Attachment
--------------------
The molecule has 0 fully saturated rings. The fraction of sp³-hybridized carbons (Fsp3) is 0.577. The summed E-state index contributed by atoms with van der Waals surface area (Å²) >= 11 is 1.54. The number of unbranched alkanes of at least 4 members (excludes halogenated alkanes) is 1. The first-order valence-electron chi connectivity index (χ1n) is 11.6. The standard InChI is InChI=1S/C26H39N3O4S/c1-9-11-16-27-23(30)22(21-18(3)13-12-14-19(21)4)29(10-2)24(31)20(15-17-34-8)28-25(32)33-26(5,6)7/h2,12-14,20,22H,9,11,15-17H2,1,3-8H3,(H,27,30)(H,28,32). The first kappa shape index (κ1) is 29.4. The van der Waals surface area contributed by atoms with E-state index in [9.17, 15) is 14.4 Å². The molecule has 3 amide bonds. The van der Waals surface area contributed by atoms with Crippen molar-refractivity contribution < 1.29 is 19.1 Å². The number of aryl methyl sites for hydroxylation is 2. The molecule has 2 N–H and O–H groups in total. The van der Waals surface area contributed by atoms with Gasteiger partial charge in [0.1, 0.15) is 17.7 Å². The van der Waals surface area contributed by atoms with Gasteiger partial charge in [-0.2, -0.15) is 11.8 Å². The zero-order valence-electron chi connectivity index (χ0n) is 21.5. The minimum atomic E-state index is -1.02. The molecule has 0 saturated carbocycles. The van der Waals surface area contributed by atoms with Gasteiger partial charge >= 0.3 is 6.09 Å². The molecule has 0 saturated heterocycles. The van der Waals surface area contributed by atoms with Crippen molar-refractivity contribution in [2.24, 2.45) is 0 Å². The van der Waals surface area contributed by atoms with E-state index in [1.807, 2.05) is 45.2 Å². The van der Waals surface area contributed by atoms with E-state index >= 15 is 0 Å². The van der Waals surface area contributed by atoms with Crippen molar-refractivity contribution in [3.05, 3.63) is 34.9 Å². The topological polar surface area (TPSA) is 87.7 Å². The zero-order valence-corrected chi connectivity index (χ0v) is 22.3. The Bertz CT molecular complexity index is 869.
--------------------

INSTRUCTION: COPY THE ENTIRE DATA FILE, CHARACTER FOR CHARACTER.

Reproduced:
The molecule has 0 fully saturated rings. The fraction of sp³-hybridized carbons (Fsp3) is 0.577. The summed E-state index contributed by atoms with van der Waals surface area (Å²) >= 11 is 1.54. The number of unbranched alkanes of at least 4 members (excludes halogenated alkanes) is 1. The first-order valence-electron chi connectivity index (χ1n) is 11.6. The standard InChI is InChI=1S/C26H39N3O4S/c1-9-11-16-27-23(30)22(21-18(3)13-12-14-19(21)4)29(10-2)24(31)20(15-17-34-8)28-25(32)33-26(5,6)7/h2,12-14,20,22H,9,11,15-17H2,1,3-8H3,(H,27,30)(H,28,32). The first kappa shape index (κ1) is 29.4. The van der Waals surface area contributed by atoms with E-state index in [9.17, 15) is 14.4 Å². The molecule has 3 amide bonds. The van der Waals surface area contributed by atoms with Crippen molar-refractivity contribution < 1.29 is 19.1 Å². The number of aryl methyl sites for hydroxylation is 2. The molecule has 2 N–H and O–H groups in total. The van der Waals surface area contributed by atoms with Gasteiger partial charge in [0.1, 0.15) is 17.7 Å². The van der Waals surface area contributed by atoms with Gasteiger partial charge in [-0.2, -0.15) is 11.8 Å². The zero-order valence-electron chi connectivity index (χ0n) is 21.5. The minimum atomic E-state index is -1.02. The molecule has 0 saturated carbocycles. The van der Waals surface area contributed by atoms with Gasteiger partial charge >= 0.3 is 6.09 Å². The molecule has 0 saturated heterocycles. The van der Waals surface area contributed by atoms with Crippen molar-refractivity contribution in [2.24, 2.45) is 0 Å². The van der Waals surface area contributed by atoms with E-state index in [1.807, 2.05) is 45.2 Å². The van der Waals surface area contributed by atoms with E-state index >= 15 is 0 Å². The van der Waals surface area contributed by atoms with Crippen molar-refractivity contribution in [3.05, 3.63) is 34.9 Å². The topological polar surface area (TPSA) is 87.7 Å². The zero-order valence-corrected chi connectivity index (χ0v) is 22.3. The Bertz CT molecular complexity index is 869.